That led me away from the bank and to my old non-profit job. There, at least, I felt like I was making a difference, even just a small one, but I was working to help people right in my own community, and I got immense satisfaction out of that.
Until that house of cards collapsed.
Let's skip over the part where I worked in that awful sales job and the subsequent black hole of depression, yeah? OK.
Where I am now makes me very happy, and I think I could probably be quite happy here until I retired; although that is putting the cart a-fore the horse a little; at 34 years old, I have a minimum of 26 years left in the workforce. Maybe I don't want to come to this job every day for the next 30-ish years. Maybe I do. I don't know.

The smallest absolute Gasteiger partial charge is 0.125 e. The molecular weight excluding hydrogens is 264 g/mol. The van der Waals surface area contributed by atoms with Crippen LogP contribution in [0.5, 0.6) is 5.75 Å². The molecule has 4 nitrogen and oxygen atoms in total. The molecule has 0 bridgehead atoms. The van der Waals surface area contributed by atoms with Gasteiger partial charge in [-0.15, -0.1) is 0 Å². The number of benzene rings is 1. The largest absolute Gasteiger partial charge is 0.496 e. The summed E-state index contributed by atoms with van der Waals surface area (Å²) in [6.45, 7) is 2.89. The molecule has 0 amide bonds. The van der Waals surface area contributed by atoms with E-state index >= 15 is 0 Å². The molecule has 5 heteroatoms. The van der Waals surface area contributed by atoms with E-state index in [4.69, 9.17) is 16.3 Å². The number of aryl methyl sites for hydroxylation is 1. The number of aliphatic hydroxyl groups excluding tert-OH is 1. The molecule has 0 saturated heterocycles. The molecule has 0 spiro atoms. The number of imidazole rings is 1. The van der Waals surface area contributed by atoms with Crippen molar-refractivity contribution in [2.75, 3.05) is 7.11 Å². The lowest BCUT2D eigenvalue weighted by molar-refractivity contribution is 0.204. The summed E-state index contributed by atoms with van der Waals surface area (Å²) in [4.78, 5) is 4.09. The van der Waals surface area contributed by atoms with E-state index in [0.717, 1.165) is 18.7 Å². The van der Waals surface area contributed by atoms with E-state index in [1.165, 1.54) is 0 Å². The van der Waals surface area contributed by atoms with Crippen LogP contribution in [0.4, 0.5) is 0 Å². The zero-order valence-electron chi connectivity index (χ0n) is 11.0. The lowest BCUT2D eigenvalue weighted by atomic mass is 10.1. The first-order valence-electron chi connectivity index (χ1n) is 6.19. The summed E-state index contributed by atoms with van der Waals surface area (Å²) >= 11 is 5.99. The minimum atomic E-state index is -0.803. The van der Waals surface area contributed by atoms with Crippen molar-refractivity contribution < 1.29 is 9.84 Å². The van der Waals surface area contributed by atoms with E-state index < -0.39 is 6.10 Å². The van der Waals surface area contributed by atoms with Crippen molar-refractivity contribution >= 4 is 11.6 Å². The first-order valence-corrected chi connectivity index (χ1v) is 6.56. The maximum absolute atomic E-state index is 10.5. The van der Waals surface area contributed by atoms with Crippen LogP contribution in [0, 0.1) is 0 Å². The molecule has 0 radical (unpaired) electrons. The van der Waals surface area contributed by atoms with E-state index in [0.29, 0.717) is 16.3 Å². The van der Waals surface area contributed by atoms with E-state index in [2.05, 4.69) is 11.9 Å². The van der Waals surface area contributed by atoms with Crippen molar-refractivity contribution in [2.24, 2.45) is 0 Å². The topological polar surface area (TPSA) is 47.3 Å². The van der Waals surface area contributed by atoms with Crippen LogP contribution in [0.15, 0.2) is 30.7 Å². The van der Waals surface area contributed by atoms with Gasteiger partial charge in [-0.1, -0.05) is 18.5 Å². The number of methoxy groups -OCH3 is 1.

I do know that now I *do* want to go back to school and get a master's degree. I'm no more passionate about studying business now than I was 10 years ago; but again, I recognize that a business degree is useful, and has many applications. And I don't hate it; it just doesn't do the same for me as say, learning a new textile ability, excitement-wise.
Tangentially, did I mention that I learned a new knitting stitch at a fiber festival a few weeks ago? Called a picot cast-on, it creates a frilly, feminine edge to baby blankets or what-have-you. I love the way it looks, and promptly cast a shawl on to the needles with yarn purchased at that fiber festival. Hand spun, hand dyed, 100% merino wool, the softest I have ever touched. I can't wear wool next to my skin, even cashmere bothers me, but I'll have no trouble using this as a light wrap in the summer or as a big, big scarf in the winter.